Intel Corp. on Thursday released a statement that shows confidence of the giant in its standalone graphics processing unit (GPU) Larrabee architecture, but which also demonstrates the lack of assuredness of an actual product launch date. But maybe Intel does not want to open its cards just yet?
“Aligning to Intel’s ‘Terascale’ performance vision, Intel described features and capabilities of its first-ever forthcoming ‘many-core’ blueprint or architecture codenamed ‘Larrabee’. The first product based on Larrabee targets the PC’s graphics market and is expected in 2009 or 2010,” a statement by Intel released on its web-site reads.
It is strange to note that Intel decided not to provide any concrete details about the actual launch-date of Larrabee graphics processing unit. It is unclear whether Intel Corp. is uncertain the launch date or whether Intel does not want to let anyone know about the precise time-frame of the Larrabee release.
What is known is that Intel usually demonstrates its new microprocessors about 10 to 14 months before their release to market. The code-named Larrabee GPU is projected to be made using 32nm process technology, just like Sandy Bridge central processing unit (CPU). Neither Larrabee nor Sandy Bridge products have been demonstrated so far. Meanwhile, Intel has said that its next-gen CPU will be in manufacturing in late 2009. This leads to an assumption that both products will be released commercially in 2010, not next year.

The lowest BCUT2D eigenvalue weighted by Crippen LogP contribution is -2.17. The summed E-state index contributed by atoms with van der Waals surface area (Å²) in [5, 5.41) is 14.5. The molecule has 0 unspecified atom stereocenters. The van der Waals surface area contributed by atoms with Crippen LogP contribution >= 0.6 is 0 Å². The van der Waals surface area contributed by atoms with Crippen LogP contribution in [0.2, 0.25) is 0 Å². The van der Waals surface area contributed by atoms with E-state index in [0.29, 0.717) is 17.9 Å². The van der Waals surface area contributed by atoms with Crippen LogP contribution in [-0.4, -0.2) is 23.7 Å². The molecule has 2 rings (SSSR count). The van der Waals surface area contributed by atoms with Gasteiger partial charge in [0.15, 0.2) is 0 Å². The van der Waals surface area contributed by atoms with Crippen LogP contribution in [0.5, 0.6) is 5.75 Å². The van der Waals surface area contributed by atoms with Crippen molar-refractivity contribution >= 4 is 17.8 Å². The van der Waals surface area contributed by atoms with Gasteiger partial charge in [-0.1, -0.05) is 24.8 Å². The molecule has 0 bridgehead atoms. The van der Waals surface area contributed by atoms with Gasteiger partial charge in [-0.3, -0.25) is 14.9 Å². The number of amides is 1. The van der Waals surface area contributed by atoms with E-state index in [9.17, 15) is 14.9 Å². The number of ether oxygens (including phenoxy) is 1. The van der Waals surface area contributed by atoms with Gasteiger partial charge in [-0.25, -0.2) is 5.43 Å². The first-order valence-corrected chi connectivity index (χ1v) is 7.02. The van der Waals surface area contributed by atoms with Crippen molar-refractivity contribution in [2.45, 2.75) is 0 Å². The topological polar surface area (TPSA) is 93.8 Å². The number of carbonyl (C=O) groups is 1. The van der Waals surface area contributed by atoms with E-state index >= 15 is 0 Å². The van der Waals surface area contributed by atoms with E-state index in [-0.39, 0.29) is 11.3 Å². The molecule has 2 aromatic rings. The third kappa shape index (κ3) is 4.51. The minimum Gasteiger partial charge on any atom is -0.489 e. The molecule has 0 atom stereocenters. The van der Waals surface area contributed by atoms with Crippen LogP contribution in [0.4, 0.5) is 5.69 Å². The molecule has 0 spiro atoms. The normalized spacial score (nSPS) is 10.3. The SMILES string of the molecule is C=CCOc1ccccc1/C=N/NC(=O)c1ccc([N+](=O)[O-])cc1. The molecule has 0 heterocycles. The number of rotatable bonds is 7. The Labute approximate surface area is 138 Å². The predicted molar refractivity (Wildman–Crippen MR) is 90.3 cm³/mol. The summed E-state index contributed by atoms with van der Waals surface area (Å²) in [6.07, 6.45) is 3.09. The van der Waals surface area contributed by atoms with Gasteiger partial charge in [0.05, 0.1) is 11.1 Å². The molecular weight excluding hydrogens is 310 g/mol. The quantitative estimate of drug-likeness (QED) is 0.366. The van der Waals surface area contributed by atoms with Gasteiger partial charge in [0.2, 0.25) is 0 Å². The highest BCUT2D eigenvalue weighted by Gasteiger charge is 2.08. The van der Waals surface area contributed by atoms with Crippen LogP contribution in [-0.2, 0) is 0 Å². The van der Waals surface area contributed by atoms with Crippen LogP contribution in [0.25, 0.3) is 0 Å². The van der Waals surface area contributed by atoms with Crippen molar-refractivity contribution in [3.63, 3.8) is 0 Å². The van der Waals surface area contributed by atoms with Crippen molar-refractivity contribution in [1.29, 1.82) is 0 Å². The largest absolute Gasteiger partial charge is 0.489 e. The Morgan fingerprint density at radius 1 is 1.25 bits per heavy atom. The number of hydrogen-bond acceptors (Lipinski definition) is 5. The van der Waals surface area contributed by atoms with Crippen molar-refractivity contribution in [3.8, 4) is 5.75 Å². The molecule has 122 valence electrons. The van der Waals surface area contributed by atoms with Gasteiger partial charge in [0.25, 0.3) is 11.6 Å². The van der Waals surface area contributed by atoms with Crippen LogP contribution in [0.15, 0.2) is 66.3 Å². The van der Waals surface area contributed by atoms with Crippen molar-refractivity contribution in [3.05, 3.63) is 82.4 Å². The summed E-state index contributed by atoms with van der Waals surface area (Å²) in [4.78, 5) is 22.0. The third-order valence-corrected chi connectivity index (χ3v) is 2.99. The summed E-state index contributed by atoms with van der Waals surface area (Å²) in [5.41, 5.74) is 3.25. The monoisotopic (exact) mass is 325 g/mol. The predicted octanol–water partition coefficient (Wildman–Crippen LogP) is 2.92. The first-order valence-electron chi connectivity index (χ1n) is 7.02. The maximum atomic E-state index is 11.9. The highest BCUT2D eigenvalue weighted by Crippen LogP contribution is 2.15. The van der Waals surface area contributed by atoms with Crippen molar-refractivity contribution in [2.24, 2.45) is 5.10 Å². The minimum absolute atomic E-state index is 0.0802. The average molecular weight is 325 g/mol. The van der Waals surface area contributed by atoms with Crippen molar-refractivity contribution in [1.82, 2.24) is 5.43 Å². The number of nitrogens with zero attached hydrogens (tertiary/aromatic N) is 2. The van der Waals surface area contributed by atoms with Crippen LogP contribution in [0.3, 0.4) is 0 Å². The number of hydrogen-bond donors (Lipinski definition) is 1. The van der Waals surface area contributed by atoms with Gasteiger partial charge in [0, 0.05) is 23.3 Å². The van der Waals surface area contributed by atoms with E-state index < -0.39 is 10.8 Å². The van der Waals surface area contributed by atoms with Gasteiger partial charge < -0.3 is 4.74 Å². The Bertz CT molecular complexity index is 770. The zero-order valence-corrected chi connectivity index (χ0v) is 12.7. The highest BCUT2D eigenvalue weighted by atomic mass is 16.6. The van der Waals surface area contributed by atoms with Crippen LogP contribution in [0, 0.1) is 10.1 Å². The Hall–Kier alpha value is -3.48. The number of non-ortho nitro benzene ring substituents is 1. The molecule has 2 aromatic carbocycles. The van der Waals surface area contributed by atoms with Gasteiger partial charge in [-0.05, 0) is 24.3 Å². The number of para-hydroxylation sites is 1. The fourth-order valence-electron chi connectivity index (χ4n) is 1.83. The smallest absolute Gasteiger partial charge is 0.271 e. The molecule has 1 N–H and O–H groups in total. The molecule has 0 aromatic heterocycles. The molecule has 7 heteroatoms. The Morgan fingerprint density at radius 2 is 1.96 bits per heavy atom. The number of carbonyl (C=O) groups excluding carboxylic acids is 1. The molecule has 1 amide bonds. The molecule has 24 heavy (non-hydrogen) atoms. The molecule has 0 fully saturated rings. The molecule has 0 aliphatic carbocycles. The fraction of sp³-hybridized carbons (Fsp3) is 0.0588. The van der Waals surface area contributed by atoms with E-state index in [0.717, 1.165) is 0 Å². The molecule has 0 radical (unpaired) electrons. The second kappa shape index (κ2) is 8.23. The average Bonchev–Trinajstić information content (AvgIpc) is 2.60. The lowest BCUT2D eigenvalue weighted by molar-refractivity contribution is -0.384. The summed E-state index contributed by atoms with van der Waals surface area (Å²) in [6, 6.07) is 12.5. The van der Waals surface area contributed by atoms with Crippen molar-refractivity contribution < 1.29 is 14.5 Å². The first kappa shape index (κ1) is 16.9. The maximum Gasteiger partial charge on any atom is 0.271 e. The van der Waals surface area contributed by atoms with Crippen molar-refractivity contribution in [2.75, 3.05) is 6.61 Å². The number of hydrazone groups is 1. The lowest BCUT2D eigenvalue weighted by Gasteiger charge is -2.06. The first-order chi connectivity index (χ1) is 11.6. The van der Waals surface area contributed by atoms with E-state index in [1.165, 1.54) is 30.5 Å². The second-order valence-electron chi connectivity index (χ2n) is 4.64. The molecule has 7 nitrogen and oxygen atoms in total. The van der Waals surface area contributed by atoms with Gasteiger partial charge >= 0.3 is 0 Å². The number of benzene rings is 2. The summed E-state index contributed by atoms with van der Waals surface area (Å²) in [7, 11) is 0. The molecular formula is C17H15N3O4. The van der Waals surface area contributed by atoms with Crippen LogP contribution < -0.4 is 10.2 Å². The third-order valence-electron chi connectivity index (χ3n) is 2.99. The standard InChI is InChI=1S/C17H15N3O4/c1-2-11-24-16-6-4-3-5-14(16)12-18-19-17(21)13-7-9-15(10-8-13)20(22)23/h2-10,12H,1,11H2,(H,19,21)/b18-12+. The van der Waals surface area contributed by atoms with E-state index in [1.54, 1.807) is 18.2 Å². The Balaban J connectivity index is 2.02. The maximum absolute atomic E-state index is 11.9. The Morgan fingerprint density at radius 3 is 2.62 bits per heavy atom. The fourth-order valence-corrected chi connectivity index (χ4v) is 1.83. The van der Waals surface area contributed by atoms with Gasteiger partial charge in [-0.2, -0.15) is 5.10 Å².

Leading developer of graphics processors – ATI, graphics product group of Advanced Micro Devices, and Nvidia Corp. – tend to release new GPUs in early Spring or early Fall, which means that they should have new chips ready in January or February or sometimes in June or July. Obviously, this is the best case scenario and both developers from time to time do not fit into that schedule.
Considering Intel Corp.’s promises, it would hardly be ready with Larrabee in the first half of 2009. Moreover, since it has not demonstrated and actual Larrabee product yet, it is not at least 12 months behind before its release. Hence, it is hard to expect Intel to release its GPU in 2009, but it is more likely that the new graphics chip will reach the market in early 2010.